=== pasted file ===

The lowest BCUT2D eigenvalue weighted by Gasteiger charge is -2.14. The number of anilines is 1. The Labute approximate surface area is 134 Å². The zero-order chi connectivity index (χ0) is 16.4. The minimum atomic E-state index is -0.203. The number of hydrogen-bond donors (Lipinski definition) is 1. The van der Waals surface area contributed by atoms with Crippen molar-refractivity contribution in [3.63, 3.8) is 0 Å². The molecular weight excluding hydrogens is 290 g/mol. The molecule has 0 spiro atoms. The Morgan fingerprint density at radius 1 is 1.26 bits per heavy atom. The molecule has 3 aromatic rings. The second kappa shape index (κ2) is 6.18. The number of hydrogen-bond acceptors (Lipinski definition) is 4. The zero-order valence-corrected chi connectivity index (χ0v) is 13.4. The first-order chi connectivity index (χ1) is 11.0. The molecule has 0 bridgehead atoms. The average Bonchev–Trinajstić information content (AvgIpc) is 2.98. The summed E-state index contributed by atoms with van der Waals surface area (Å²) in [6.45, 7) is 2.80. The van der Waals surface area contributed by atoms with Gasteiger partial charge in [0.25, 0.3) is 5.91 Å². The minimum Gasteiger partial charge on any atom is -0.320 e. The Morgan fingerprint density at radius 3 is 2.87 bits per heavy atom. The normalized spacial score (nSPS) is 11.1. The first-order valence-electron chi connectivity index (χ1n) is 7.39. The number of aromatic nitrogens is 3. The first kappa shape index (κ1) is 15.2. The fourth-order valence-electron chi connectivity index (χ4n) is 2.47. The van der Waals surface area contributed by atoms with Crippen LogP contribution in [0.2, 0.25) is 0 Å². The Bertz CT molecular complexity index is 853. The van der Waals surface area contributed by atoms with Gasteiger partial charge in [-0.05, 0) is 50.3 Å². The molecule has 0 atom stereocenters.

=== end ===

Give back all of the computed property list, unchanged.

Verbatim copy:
The lowest BCUT2D eigenvalue weighted by Gasteiger charge is -2.14. The number of anilines is 1. The Labute approximate surface area is 134 Å². The zero-order chi connectivity index (χ0) is 16.4. The minimum atomic E-state index is -0.203. The number of hydrogen-bond donors (Lipinski definition) is 1. The van der Waals surface area contributed by atoms with Crippen molar-refractivity contribution in [3.63, 3.8) is 0 Å². The molecular weight excluding hydrogens is 290 g/mol. The molecule has 0 spiro atoms. The Morgan fingerprint density at radius 1 is 1.26 bits per heavy atom. The molecule has 3 aromatic rings. The second kappa shape index (κ2) is 6.18. The number of hydrogen-bond acceptors (Lipinski definition) is 4. The zero-order valence-corrected chi connectivity index (χ0v) is 13.4. The first-order chi connectivity index (χ1) is 11.0. The molecule has 0 bridgehead atoms. The average Bonchev–Trinajstić information content (AvgIpc) is 2.98. The summed E-state index contributed by atoms with van der Waals surface area (Å²) in [6.45, 7) is 2.80. The van der Waals surface area contributed by atoms with Gasteiger partial charge in [0.25, 0.3) is 5.91 Å². The minimum Gasteiger partial charge on any atom is -0.320 e. The Morgan fingerprint density at radius 3 is 2.87 bits per heavy atom. The normalized spacial score (nSPS) is 11.1. The first-order valence-electron chi connectivity index (χ1n) is 7.39. The number of aromatic nitrogens is 3. The first kappa shape index (κ1) is 15.2. The fourth-order valence-electron chi connectivity index (χ4n) is 2.47. The van der Waals surface area contributed by atoms with Crippen LogP contribution in [0.2, 0.25) is 0 Å². The Bertz CT molecular complexity index is 853. The van der Waals surface area contributed by atoms with Gasteiger partial charge in [-0.05, 0) is 50.3 Å². The molecule has 0 atom stereocenters.